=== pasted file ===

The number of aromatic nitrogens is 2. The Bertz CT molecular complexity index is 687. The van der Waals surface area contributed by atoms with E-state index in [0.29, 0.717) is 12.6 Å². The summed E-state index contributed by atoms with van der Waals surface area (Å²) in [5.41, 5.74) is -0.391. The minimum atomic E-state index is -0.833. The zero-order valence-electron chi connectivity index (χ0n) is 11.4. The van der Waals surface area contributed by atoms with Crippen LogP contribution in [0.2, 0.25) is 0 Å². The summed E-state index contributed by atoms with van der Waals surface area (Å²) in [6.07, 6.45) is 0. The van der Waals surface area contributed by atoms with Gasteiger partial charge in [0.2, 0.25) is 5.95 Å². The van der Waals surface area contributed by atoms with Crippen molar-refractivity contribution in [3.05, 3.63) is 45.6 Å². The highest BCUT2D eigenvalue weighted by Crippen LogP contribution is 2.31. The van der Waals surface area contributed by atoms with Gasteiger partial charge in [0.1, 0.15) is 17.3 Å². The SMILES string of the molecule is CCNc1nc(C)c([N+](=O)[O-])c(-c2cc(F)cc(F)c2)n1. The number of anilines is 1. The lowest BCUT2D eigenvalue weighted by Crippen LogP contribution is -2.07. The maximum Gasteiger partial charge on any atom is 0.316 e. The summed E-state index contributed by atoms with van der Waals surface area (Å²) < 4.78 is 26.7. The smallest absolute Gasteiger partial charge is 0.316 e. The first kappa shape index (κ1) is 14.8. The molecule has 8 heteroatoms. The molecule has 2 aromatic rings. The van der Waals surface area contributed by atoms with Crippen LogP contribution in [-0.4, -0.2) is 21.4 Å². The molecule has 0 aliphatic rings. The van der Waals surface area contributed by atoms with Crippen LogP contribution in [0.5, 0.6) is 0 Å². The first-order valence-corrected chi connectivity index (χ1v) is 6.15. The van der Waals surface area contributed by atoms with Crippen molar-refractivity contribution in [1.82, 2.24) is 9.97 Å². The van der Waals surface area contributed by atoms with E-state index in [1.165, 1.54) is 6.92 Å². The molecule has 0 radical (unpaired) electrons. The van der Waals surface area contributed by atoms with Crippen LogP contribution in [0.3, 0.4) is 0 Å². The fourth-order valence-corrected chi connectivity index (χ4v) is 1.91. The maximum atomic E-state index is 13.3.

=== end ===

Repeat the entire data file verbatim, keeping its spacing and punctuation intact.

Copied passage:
The number of aromatic nitrogens is 2. The Bertz CT molecular complexity index is 687. The van der Waals surface area contributed by atoms with E-state index in [0.29, 0.717) is 12.6 Å². The summed E-state index contributed by atoms with van der Waals surface area (Å²) in [5.41, 5.74) is -0.391. The minimum atomic E-state index is -0.833. The zero-order valence-electron chi connectivity index (χ0n) is 11.4. The van der Waals surface area contributed by atoms with Crippen LogP contribution in [0.2, 0.25) is 0 Å². The summed E-state index contributed by atoms with van der Waals surface area (Å²) in [6.07, 6.45) is 0. The van der Waals surface area contributed by atoms with Gasteiger partial charge in [0.2, 0.25) is 5.95 Å². The van der Waals surface area contributed by atoms with Crippen molar-refractivity contribution in [3.05, 3.63) is 45.6 Å². The highest BCUT2D eigenvalue weighted by Crippen LogP contribution is 2.31. The van der Waals surface area contributed by atoms with Gasteiger partial charge in [0.1, 0.15) is 17.3 Å². The SMILES string of the molecule is CCNc1nc(C)c([N+](=O)[O-])c(-c2cc(F)cc(F)c2)n1. The number of anilines is 1. The lowest BCUT2D eigenvalue weighted by Crippen LogP contribution is -2.07. The maximum Gasteiger partial charge on any atom is 0.316 e. The summed E-state index contributed by atoms with van der Waals surface area (Å²) < 4.78 is 26.7. The smallest absolute Gasteiger partial charge is 0.316 e. The first kappa shape index (κ1) is 14.8. The molecule has 8 heteroatoms. The molecule has 2 aromatic rings. The van der Waals surface area contributed by atoms with Crippen LogP contribution in [-0.4, -0.2) is 21.4 Å². The molecule has 0 aliphatic rings. The van der Waals surface area contributed by atoms with Crippen LogP contribution in [0.5, 0.6) is 0 Å². The first-order valence-corrected chi connectivity index (χ1v) is 6.15. The van der Waals surface area contributed by atoms with Crippen molar-refractivity contribution in [1.82, 2.24) is 9.97 Å². The van der Waals surface area contributed by atoms with E-state index in [1.165, 1.54) is 6.92 Å². The molecule has 0 radical (unpaired) electrons. The van der Waals surface area contributed by atoms with Crippen LogP contribution in [0.3, 0.4) is 0 Å². The fourth-order valence-corrected chi connectivity index (χ4v) is 1.91. The maximum atomic E-state index is 13.3.